- Maintain minimum six-foot separation between all employees (and customers) in all interactions at all times. When strict physical distancing is not feasible for a specific task, other prevention measures are required, such as use of barriers, minimize staff or customers in narrow or enclosed areas, stagger breaks, and work shift starts.
- Provide personal protective equipment (PPE) such as gloves, goggles, face shields and face masks as appropriate or required to employees for the activity being performed. Cloth facial coverings must be worn by every employee not working alone on the jobsite unless their exposure dictates a higher level of protection under Department of Labor & Industries safety and health rules and guidance. Refer to Coronavirus Facial Covering and Mask Requirements for additional details. A cloth facial covering is described in the Department of Health guidance, https://www.doh.wa.gov/Portals/1/Documents/1600/coronavirus/ClothFacemasks.pdf.
- Ensure frequent and adequate hand washing with adequate maintenance of supplies. Use disposable gloves where safe and applicable to prevent transmission on tools or other items that are shared.
- Establish a housekeeping schedule that includes frequent cleaning and sanitizing with a particular emphasis on commonly touched surfaces.
- Screen employees for signs/symptoms of COVID-19 at start of shift. Make sure sick employees stay home or immediately go home if they feel or appear sick. Cordon off any areas where an employee with probable or confirmed COVID-19 illness worked, touched surfaces, etc. until the area and equipment is cleaned and sanitized. Follow the cleaning guidelines set by the CDC to deep clean and sanitize.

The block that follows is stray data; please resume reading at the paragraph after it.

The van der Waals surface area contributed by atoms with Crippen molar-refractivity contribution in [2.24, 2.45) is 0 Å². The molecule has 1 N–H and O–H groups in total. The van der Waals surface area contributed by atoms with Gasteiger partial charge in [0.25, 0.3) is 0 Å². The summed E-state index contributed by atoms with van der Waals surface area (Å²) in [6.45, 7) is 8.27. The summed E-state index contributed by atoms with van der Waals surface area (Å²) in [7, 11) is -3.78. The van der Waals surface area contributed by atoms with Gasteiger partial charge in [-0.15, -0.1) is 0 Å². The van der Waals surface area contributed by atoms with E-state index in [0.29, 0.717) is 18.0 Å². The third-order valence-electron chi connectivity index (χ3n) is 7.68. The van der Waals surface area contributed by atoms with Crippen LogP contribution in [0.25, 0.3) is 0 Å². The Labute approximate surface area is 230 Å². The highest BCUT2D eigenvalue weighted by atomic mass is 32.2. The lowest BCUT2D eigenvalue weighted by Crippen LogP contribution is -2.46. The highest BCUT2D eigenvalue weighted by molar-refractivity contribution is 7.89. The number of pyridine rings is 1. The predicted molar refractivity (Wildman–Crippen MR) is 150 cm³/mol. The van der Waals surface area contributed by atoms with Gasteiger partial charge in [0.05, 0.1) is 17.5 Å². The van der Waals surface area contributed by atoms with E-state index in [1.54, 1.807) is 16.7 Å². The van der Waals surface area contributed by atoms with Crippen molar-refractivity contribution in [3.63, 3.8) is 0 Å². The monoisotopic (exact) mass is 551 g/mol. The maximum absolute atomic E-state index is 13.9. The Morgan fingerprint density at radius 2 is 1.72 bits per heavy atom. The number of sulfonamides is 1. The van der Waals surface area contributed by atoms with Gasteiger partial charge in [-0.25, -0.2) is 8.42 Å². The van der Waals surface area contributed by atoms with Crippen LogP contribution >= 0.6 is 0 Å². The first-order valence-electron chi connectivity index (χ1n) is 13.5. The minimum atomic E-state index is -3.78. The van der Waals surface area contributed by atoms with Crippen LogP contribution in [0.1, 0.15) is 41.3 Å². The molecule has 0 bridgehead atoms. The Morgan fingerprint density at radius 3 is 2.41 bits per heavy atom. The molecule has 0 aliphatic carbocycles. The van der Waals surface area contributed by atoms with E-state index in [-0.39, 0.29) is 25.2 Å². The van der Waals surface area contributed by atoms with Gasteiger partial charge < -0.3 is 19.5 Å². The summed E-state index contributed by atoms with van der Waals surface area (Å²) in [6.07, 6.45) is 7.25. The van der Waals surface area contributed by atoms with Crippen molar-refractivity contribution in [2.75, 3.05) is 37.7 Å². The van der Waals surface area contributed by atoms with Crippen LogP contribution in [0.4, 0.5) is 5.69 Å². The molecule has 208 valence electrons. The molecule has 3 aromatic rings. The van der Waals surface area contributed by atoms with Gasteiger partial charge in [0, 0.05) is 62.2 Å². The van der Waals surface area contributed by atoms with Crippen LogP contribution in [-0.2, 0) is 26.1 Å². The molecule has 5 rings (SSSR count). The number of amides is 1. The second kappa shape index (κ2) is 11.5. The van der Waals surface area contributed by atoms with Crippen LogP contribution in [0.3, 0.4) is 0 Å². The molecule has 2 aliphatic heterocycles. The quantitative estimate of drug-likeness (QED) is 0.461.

A site-specific COVID-19 Supervisor shall be designated by the employer at each job site to 2 monitor the health of employees and enforce the COVID-19 job site safety plan.
A worker may refuse to perform unsafe work, including hazards created by COVID-19. And, it is unlawful for their employer to take adverse action against a worker who has engaged in safety- protected activities under the law if their work refusal meets certain requirements.
Employees who choose to remove themselves from a worksite because they do not believe it is safe to work due to the risk of COVID-19 exposure may have access to certain leave or unemployment benefits. Employers must provide high-risk individuals covered by Proclamation 20-46 with their choice of access to available employer-granted accrued leave or unemployment benefits if an alternative work arrangement is not feasible. Other employees may have access to expanded family and medical leave included in the Families First Coronavirus Response Act, access to use unemployment benefits, or access to other paid time off depending on the circumstances.
No in store retail establishment may operate until they can meet and maintain all the requirements in this document, including providing materials, schedules and equipment required to comply. Additional considerations are made as suggestions and may be adopted, as appropriate.
All issues regarding worker safety and health are subject to enforcement action under L&I’s Division of Occupational Safety and Health (DOSH).
- Employers can request COVID-19 prevention advice and help from L&I’s Division of Occupational Safety and Health (DOSH).
- Employee Workplace safety and health complaints may be submitted to the L&I DOSH Safety Call Center: (1-800-423-7233) or via e-mail to firstname.lastname@example.org.
- General questions about how to comply with the agreement practices can be submitted to the state’s Business Response Center at https://app.smartsheet.com/b/form/2562f1caf5814c46a6bf163762263aa5.
- All other violations related to Proclamation 20-25 can be submitted at https://bit.ly/covid- compliance.